Tying for the number one slot this weekend was Hanging Up, the story of a middle child (Meg Ryan) who takes on the burden of caring for her senile father (Walter Matthau) since her self-obsessed sisters (Diane Keaton and Lisa Kudrow) refuse to help. Despite an interesting premise about family dynamics, the movie has received stinging criticisms from nearly every reviewer. The U.S. Catholic Conference calls the movie "manipulative" and charges that its "approach to familial relationships relies on stereotypes of sibling rivalry." The Movie Reporter's Phil Boatwright said he was "squirming in my seat from the pretentious and often supercilious attempts at humor." Mary Draughon of Preview was annoyed by the ceaseless ringing of cell phones, used as a plot device in the film. "If cell phones annoy you now," she writes, "by the end of the movie you may positively hate them." Christian Spotlight guest reviewer Hillari Hunter was disappointed that "not much … is known about these characters, other than what is seen on the surface. The result is a bland movie." J. Robert Parks of The Phantom Tollbooth was similarly concerned with the one-dimensional character played by Ryan, whose "constant whining" leads the audience to "grow progressively less sympathetic" with her plight.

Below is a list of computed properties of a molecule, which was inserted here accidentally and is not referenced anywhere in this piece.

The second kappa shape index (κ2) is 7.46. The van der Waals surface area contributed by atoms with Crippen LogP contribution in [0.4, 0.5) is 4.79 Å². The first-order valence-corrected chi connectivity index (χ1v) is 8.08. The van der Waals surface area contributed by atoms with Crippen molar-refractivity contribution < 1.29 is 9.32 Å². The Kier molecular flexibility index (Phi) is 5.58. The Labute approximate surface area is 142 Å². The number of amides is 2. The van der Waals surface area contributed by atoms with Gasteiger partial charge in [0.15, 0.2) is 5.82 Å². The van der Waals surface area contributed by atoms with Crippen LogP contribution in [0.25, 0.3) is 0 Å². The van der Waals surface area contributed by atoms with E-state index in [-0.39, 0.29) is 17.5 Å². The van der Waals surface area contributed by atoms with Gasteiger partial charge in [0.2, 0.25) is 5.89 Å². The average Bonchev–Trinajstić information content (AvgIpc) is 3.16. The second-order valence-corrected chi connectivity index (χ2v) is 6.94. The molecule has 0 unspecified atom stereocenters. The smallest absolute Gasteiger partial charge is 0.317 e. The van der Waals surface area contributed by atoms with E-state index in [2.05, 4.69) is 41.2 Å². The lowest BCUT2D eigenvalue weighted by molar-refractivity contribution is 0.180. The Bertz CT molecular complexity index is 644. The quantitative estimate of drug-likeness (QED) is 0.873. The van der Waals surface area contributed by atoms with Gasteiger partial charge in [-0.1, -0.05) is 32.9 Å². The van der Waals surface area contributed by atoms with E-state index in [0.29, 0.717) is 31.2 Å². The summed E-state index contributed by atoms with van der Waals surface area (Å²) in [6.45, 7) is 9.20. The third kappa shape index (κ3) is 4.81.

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Snow Day ($14.8 million)